6. Dear Starla,

    I enjoyed your article on femme names for MTF folks. My male name is Ron, so I could have chosen Rhonda or Veronica or just Ronnie. But I chose Sheila because it starts with SHE. It’s neither a rare nor common name, and I like it a lot, and am very happy I chose it.



  7. We all have our Starlas don't we? Loved reading this post.

  8. Julie M ShawAugust 15, 2018

    My male name doesn't translate well into feminine for my tastes (I couldn't call myself Geraldine - as much as I loved Flip Wilson when I was a kid). It took not too much thought to pick Julie - I like the sound and the feel of it. I DID simply feminize my middle name to Michelle. And my family name is HIGHLY unique and thus identifying, so I actually used the first syllable as my new last name.
    Pretty simple, eh?

  9. Dear S.R.T., Great bio. Your choice of name reminds me of a quote from French psychoanalyst Jacques Lacan: 'We project our sense of self upon the 'other'.
    Why Flannery O'Connnor? 'Good Country People' is perhaps one of the most strange and mysterious short stories ever written by a disabled person, (she had lupus).
    BTW, my wife is an amputee....? ;-)
    Velma Dinkley, the chunky, nerdy brunette from the Scooby Doo cartoons.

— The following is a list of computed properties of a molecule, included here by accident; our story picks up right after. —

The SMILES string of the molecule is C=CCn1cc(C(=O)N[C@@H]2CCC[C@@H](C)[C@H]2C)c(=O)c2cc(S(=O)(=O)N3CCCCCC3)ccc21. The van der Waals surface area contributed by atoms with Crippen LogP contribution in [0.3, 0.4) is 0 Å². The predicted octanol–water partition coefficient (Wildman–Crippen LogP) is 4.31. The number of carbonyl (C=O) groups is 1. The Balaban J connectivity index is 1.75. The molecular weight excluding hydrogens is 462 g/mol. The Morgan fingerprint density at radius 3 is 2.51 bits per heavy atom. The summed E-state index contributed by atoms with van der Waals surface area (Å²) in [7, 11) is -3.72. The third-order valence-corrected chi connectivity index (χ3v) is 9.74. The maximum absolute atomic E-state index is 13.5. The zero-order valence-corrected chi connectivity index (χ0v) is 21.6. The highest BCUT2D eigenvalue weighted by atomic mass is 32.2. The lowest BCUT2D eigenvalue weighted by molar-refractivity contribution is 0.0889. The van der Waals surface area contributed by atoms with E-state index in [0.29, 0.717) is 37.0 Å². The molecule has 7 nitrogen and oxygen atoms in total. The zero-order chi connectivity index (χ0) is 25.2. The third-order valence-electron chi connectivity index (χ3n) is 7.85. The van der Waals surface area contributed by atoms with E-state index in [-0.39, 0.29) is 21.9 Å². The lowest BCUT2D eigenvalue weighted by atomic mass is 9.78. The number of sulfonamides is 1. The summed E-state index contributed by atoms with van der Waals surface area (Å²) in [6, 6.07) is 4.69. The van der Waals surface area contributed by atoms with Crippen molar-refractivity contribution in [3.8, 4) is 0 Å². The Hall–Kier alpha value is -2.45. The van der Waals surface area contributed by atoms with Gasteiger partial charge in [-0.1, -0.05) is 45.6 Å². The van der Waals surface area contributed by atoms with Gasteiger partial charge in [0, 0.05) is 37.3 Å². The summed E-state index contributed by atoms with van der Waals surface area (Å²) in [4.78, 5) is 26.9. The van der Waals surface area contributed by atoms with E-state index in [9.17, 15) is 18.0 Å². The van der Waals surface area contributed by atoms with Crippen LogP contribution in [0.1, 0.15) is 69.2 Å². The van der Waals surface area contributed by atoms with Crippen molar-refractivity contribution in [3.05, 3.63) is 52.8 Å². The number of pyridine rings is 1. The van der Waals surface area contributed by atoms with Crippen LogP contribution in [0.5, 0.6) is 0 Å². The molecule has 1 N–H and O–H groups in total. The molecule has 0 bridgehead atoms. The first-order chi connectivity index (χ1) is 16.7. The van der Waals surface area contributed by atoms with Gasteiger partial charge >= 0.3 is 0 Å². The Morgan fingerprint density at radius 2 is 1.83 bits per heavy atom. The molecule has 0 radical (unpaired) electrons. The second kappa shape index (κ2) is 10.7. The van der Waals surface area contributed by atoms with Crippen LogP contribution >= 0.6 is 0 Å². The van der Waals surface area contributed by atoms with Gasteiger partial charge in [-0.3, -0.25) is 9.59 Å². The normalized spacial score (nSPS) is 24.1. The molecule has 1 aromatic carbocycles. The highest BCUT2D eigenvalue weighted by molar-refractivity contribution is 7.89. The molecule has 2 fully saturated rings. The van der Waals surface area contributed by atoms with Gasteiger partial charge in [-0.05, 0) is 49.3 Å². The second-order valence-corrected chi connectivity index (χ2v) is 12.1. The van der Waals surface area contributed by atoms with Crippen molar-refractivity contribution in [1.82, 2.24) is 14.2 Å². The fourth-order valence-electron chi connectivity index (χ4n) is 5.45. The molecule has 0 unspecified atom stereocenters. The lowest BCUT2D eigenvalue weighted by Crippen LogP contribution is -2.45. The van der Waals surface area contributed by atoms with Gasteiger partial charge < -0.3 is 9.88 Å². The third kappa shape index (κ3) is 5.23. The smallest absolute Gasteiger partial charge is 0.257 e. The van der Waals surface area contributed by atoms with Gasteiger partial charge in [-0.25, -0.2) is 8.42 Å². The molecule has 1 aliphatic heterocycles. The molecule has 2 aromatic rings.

1. I love O'Connor. I can read her stuff over and over and it never grows old. She was a fascinating person - a quite orthodox Catholic who nonetheless understood the Protestant South better than almost anyone else. I encountered "Good Country People" in college as my first O'Connor short story, and I was hooked. There's a book "Flannery O'Connor: The Habit of Being" that is a collection of her correspondence. I recommend it highly.

  10. My wife used "Damnit Janet" as a good natured, catch-all exclamation like Rats!" or "Darn it!"

    I always thought that it was cute. So when I began my transition I chose Janet as kind of a tribute to her since she has been so extraordinarily supportive.

    1. So sweet! That started off my day with a grin!

      I never heard that expression before (probably a regional thing), but now maybe I finally get that whole "Janet-Dammit" meme/trope in the "Rocky Horror" audience participation. It must have derived from that expression, or else it's a hell of coincidence!

      My mother, when some object was frustrating her and not working right, would mutter "Your sister's no lady" at it. I have never figured out where this bizarre little exclamation came from - almost sounds like the punchline to a joke perhaps. Googling that phrase turns up nothing.